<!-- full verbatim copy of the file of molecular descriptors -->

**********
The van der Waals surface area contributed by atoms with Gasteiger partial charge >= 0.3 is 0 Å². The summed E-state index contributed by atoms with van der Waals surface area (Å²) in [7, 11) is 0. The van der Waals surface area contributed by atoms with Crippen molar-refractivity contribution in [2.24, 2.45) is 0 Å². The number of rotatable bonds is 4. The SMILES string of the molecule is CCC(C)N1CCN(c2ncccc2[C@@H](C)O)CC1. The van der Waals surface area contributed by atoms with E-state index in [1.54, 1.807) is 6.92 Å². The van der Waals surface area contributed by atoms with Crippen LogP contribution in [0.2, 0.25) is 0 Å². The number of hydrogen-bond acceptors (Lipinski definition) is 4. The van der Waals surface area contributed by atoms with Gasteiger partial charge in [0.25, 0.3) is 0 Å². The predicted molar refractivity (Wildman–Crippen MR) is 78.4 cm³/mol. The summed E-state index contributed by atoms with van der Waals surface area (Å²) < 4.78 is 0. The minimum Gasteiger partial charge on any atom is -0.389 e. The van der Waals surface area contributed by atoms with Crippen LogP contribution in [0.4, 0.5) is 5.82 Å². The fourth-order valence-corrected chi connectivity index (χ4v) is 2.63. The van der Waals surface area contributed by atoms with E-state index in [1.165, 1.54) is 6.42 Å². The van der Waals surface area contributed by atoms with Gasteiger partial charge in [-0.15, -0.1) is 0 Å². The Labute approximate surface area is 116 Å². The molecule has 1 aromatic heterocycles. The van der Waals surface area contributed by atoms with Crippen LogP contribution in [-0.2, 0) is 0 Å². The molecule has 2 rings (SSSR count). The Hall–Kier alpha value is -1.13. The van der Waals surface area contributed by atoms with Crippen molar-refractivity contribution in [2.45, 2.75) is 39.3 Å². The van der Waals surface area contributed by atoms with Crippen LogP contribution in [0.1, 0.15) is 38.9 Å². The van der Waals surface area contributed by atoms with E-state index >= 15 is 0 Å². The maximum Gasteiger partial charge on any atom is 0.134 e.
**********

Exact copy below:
The van der Waals surface area contributed by atoms with Gasteiger partial charge >= 0.3 is 0 Å². The summed E-state index contributed by atoms with van der Waals surface area (Å²) in [7, 11) is 0. The van der Waals surface area contributed by atoms with Crippen molar-refractivity contribution in [2.24, 2.45) is 0 Å². The number of rotatable bonds is 4. The SMILES string of the molecule is CCC(C)N1CCN(c2ncccc2[C@@H](C)O)CC1. The van der Waals surface area contributed by atoms with E-state index in [1.54, 1.807) is 6.92 Å². The van der Waals surface area contributed by atoms with Crippen LogP contribution in [0.2, 0.25) is 0 Å². The number of hydrogen-bond acceptors (Lipinski definition) is 4. The van der Waals surface area contributed by atoms with Gasteiger partial charge in [0.25, 0.3) is 0 Å². The predicted molar refractivity (Wildman–Crippen MR) is 78.4 cm³/mol. The summed E-state index contributed by atoms with van der Waals surface area (Å²) < 4.78 is 0. The minimum Gasteiger partial charge on any atom is -0.389 e. The van der Waals surface area contributed by atoms with Crippen LogP contribution in [0.4, 0.5) is 5.82 Å². The fourth-order valence-corrected chi connectivity index (χ4v) is 2.63. The van der Waals surface area contributed by atoms with E-state index in [1.165, 1.54) is 6.42 Å². The van der Waals surface area contributed by atoms with Gasteiger partial charge in [-0.15, -0.1) is 0 Å². The Labute approximate surface area is 116 Å². The molecule has 1 aromatic heterocycles. The van der Waals surface area contributed by atoms with Crippen LogP contribution in [-0.2, 0) is 0 Å². The molecule has 2 rings (SSSR count). The Hall–Kier alpha value is -1.13. The van der Waals surface area contributed by atoms with Crippen molar-refractivity contribution in [2.45, 2.75) is 39.3 Å². The van der Waals surface area contributed by atoms with Crippen LogP contribution in [0.1, 0.15) is 38.9 Å². The van der Waals surface area contributed by atoms with E-state index >= 15 is 0 Å². The maximum Gasteiger partial charge on any atom is 0.134 e.